Until the 1960s, the Gold Coast was just a string of sleepy coastal villages. The Gold Coast population explosion that has occurred since that time is one of the amazing stories in Australian demographics, as this place, which didn’t exist as a city before 1958 has grown to become Australia’s 6th largest urban centre, and largest non state capital.
What is the population of the Gold Coast?
The official population of the City of Gold Coast is currently (June 2011) estimated at 536,480 people by the Australian Bureau of Statistics. This is a preliminary estimate which may be revised after the Census data comes out, but is unlikely to be changed radically.
This includes just the Gold Coast LGA. However the ABS regards the Gold Coast urban area as larger, because it includes the contiguous Tweed district in Northern NSW, which has 68,715 people, bringing the total for the Gold Coast-Tweed area to 600,475 people.
This makes the Gold Coast the 6th largest urban centre after Sydney, Melbourne, Brisbane, Adelaide and Perth, and the largest centre which is not a state capital. Gold Coast-Tweed Heads overtook Newcastle for this honour in 2007, and now has 50,000 more people.
The inclusion of Tweed in NSW also means that the Gold Coast has the distinction of being the only large population centre in Australia to be split over 2 time zones (for half the year, as Queensland doesn’t have daylight saving).
Though population growth has slowed in the recent economic downturn, over 10 years, the Gold Coast’s growth has been spectacular. In 2001, the population was 438,136, so it has had a 37% increase in 10 years, which is enormous for such a large centre.
Where is growth occurring?
The Gold Coast is a single LGA, plus the Tweed area in NSW, so it can’t be analysed by LGA. Fortunately the ABS produces growth figures based on roughly suburb-sized SLAs.
Contrary to most Australian’s visualisation of the Gold Coast, the largest growth hasn’t been occurring on the coast at all, but in the inland areas around the Pacific Highway, places like Pacific Pines, Upper Coomera and Ormeau, which are within commuting distance of Brisbane (and now virtually join up with the Brisbane urban area at Pimpama). Also masterplanned communities in Robina and Varsity Lakes feature prominently.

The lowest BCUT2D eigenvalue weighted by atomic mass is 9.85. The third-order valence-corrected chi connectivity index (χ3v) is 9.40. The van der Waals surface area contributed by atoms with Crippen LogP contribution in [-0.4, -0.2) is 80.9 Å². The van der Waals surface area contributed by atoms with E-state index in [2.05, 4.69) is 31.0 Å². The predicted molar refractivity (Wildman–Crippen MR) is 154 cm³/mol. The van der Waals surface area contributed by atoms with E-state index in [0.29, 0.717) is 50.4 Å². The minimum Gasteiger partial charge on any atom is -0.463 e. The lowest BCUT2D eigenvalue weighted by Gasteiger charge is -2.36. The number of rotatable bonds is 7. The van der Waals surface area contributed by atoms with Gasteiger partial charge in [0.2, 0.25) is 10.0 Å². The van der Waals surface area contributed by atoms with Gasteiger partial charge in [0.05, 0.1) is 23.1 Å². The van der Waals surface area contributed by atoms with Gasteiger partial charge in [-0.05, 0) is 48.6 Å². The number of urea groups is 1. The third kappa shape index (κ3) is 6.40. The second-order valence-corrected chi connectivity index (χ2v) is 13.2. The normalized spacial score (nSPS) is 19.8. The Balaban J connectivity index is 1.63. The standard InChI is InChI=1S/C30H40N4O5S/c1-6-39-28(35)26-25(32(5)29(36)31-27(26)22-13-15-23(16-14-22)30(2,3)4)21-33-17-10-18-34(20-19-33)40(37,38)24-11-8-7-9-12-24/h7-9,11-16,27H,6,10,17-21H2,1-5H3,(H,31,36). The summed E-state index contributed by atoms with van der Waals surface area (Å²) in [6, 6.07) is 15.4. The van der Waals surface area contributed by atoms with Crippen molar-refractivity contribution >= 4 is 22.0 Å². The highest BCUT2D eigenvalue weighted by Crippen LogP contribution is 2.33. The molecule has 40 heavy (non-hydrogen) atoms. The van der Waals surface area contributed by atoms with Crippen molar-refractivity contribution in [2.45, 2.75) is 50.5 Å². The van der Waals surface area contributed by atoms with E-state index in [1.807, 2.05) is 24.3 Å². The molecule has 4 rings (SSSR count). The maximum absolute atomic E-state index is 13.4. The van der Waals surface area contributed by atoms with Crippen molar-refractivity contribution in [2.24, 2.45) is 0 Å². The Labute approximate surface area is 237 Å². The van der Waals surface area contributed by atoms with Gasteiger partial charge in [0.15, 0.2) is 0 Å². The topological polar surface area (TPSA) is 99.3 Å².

Tourist areas that most Australian’s know well such as Surfers Paradise, Broadbeach and Burleigh Heads are well down the list. In fact only two coastal areas make it into the top 10 growth areas of the Gold Coast, being Hope Island, a new canal development at the northern tip of the Gold Coast, and the Tweed Coast region at the far southern tip, south of Tweed Heads. This is most likely because these are the only places left with greenfield land left in coastal districts. Though there have been many new apartment towers built in the main tourist strips in recent years, because they mainly hold temporary occupants, you need to build a lot of them to have much effect on the resident population.
What will Gold Coast’s population look like in the future?
So what of the future? .id don’t currently have forecasts for the Gold Coast, though we do for the Tweed Council area in NSW. However the Queensland Office of Economic and Statistical Research do population projections (based on trendlines). They produce a high, medium and low series, which makes it a little difficult to analyse, however picking the medium series shows that the Gold Coast is expected to grow by another 47% by 2031, reaching a population of just under 800,000 in the next 20 years. And this relates only to the Queensland part of Gold Coast. Adding in .id’s forecasts for the Tweed Heads and coast districts shows another 101,000 people in this area so that the total population of the urban area should reach about 900,000 at that time.
2011 Census data will be released on 21 June 2012. Do check out this space or join us on twitter @dotid if you would like to receive more updates about the Census or information about demographic and economic trends. You may also like to visit us at id.com.au where you can access our demographic resource centre.